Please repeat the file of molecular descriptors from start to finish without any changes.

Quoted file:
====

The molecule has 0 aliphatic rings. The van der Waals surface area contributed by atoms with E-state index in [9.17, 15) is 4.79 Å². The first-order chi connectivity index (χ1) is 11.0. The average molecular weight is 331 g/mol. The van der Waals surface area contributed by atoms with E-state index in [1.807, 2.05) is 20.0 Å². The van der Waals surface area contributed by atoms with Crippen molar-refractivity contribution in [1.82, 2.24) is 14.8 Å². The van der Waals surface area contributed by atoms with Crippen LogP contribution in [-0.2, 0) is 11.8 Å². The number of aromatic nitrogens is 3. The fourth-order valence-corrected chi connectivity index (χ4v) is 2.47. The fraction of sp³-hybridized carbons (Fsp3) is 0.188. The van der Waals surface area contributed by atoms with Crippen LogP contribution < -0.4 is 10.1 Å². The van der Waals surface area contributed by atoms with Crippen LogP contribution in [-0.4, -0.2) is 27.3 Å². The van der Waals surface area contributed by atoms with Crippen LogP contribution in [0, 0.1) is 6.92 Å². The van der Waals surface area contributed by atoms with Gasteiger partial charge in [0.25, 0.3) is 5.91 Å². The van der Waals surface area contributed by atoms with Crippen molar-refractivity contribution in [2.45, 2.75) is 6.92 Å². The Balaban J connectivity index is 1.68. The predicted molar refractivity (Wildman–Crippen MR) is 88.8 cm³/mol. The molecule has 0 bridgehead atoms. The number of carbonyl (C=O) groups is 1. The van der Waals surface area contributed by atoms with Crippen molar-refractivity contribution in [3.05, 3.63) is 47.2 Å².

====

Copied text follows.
The molecule has 0 aliphatic rings. The van der Waals surface area contributed by atoms with E-state index in [9.17, 15) is 4.79 Å². The first-order chi connectivity index (χ1) is 11.0. The average molecular weight is 331 g/mol. The van der Waals surface area contributed by atoms with E-state index in [1.807, 2.05) is 20.0 Å². The van der Waals surface area contributed by atoms with Crippen molar-refractivity contribution in [1.82, 2.24) is 14.8 Å². The van der Waals surface area contributed by atoms with Crippen LogP contribution in [-0.2, 0) is 11.8 Å². The number of aromatic nitrogens is 3. The fourth-order valence-corrected chi connectivity index (χ4v) is 2.47. The fraction of sp³-hybridized carbons (Fsp3) is 0.188. The van der Waals surface area contributed by atoms with Crippen LogP contribution < -0.4 is 10.1 Å². The van der Waals surface area contributed by atoms with Crippen LogP contribution in [-0.4, -0.2) is 27.3 Å². The van der Waals surface area contributed by atoms with Crippen LogP contribution in [0, 0.1) is 6.92 Å². The van der Waals surface area contributed by atoms with Gasteiger partial charge in [0.25, 0.3) is 5.91 Å². The van der Waals surface area contributed by atoms with Crippen molar-refractivity contribution in [2.45, 2.75) is 6.92 Å². The Balaban J connectivity index is 1.68. The predicted molar refractivity (Wildman–Crippen MR) is 88.8 cm³/mol. The molecule has 0 bridgehead atoms. The number of carbonyl (C=O) groups is 1. The van der Waals surface area contributed by atoms with Crippen molar-refractivity contribution in [3.05, 3.63) is 47.2 Å².